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Re: Artillery Discussion Thread

Postby Pratyush » 17 Oct 2013 15:00

^^^

That, still does not explain the recent order (or was it proposed) for the T 72 barrels from Russia.

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Re: Artillery Discussion Thread

Postby vic » 17 Oct 2013 15:04

rohitvats wrote:
Kanson wrote:Both Indian made and imported ones(T-72) had barrel bursts. It was discussed here.


Indian barrel bursts were because of both the issue while Russian barrel burst was this ammunition issue. Please correct me if I'm wrong.


So you acknowledge that RUSSIAN barrels can also burst. Similarly, Indian Barrels can also burst due to faulty ammunition.

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Re: Artillery Discussion Thread

Postby Pratyush » 17 Oct 2013 15:08

^^^

Vic, a gun barrel can burst for a number of reasons. We need to have accurate information before saying what is the issue with what barrel.

So that, a similar situation can be prevented.

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Re: Artillery Discussion Thread

Postby Kanson » 17 Oct 2013 16:16

rohitvats wrote:
Kanson wrote:Both Indian made and imported ones(T-72) had barrel bursts. It was discussed here.


Indian barrel bursts were because of both the issue while Russian barrel burst was this ammunition issue. Please correct me if I'm wrong.


Sir ji, Is it so? We been hearing this story from 90s....But meeting after meeting with Russians to solve this, nothing concrete happened as this dragged till the point where Gen VK Singh mentioned this issue ( that is last year). If this is all about ammunition and nothing to do with barrel, why the decision to replace it with T-90 barrel but not to use the rectified T-72 barrel? Why there is as much of barrel burst observed in both imported as well as local made T-72 barrels?

This is from 2006 news:

The T-72 barrels are being produced under license according to the technical specifications and guidelines provided by the Russian experts.''All the barrels are tested and proof fired according to the specified quality standards, before issue to the army'', Minister of State for Defence Production Rao Inderjit Singh said in a written reply to the Rajya Sabha. He said the barrel involves both the indigenous as well as imported barrels. Mr Singh said during the last three years, 26 cases of barrel burst were reported, of which 14 were imported barrels and 12 indigenous.


Read more at: http://news.oneindia.in/2006/08/02/t-72 ... 10203.html


The Army’s fault

The Army’s own contribution to the current state of affairs cannot be denied. Although originally Russian technology was used for making this equipment, the Army found the claims of a superior product by the now-blacklisted Israeli Military Industries (IMI) attractive. It imported 46,000 rounds seven years ago and found them good. Later, in 2006, the Ordnance Factory Board started the first phase of a two step co-production with IMI. Strangely, however, it took unconscionably four long years for the Army to give bulk production clearance for the Board’s product, although all the critical components were from Israel. The Comptroller and Auditor General has observed this, too.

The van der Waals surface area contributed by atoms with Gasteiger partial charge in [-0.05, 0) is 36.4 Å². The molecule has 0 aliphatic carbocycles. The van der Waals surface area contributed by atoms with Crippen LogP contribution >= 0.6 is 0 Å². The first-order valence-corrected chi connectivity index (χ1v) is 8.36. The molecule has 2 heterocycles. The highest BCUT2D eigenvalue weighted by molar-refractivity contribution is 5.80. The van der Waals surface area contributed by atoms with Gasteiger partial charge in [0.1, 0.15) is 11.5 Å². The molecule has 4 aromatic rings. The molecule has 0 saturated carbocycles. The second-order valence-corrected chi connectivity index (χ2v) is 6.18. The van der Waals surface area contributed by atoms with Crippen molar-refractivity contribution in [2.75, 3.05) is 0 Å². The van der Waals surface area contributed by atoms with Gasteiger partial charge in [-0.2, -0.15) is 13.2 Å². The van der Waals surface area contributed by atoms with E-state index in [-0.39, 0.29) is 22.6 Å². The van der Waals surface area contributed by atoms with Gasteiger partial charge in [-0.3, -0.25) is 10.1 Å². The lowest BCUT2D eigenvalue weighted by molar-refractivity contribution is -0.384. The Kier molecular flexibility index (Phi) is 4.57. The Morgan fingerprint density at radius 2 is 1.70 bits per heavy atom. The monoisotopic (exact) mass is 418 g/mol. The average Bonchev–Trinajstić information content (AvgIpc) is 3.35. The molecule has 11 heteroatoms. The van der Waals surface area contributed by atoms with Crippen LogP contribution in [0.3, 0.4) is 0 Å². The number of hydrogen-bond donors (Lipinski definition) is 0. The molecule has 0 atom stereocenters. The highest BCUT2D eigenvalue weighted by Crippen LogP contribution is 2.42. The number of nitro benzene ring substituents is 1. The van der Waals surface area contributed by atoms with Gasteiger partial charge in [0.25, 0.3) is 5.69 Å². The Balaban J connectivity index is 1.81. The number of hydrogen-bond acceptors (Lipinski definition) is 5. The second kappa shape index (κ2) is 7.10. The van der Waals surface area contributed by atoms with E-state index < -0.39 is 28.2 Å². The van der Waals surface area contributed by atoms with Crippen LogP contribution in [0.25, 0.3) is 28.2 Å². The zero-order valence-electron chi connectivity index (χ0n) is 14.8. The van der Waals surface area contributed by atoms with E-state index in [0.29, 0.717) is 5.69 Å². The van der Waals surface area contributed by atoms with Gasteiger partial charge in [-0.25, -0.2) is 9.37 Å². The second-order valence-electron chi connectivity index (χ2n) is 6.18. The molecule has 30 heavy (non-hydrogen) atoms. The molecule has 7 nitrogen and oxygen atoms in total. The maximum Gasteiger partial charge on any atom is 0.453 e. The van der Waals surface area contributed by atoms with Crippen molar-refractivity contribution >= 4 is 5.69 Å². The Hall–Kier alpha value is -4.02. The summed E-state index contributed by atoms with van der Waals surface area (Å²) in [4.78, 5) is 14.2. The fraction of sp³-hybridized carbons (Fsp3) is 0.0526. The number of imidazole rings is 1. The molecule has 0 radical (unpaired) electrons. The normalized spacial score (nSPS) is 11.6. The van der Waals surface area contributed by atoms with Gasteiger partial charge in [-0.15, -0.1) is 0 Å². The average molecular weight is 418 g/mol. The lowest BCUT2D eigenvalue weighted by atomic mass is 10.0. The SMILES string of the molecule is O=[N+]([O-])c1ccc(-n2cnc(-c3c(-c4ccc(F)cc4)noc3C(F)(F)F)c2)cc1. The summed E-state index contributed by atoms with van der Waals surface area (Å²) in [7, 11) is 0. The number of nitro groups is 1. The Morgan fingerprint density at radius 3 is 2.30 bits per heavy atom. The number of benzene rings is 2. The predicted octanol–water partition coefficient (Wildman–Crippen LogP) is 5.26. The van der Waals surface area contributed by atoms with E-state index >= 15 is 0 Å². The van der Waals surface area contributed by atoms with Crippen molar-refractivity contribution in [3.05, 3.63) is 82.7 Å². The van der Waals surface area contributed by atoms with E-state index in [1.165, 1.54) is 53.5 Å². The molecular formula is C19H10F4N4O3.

Another important aspect highlighted by the retired General was the incident of bursting of gun barrels of T-72 tanks. Although these have been produced in the erstwhile USSR and East European countries since early eighties in huge quantities, the problem dogged this product for long. In India, too, this occurred in barrels of both foreign and indigenous origins. Getting inputs from Russia to make improvements as implemented over there took more than half a dozen delegation-level meetings between the two countries. Although after valiant efforts some details of heat-treatment processes were obtained and implemented, there is no knowing that the problem has, indeed, been licked, since Russia does not share ‘know why’.

Meanwhile, the Army appears to believe that one of the causes may be the strength of explosives in the indigenously produced high explosive ammunition. This is funny since there is no other ammunition available to be used in training or trials, as there is no stock of anti-tank ammunition which is what compelled the General to write in the first place.

http://www.thehindubusinessline.com/opi ... 551136.ece

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Re: Artillery Discussion Thread

Postby rohitvats » 17 Oct 2013 18:06

Kanson wrote: Sir ji, Is it so? We been hearing this story from 90s....But meeting after meeting with Russians to solve this, nothing concrete happened as this dragged till the point where Gen VK Singh mentioned this issue ( that is last year). If this is all about ammunition and nothing to do with barrel, why the decision to replace it with T-90 barrel but not to use the rectified T-72 barrel? Why there is as much of barrel burst observed in both imported as well as local made T-72 barrels? <SNIP>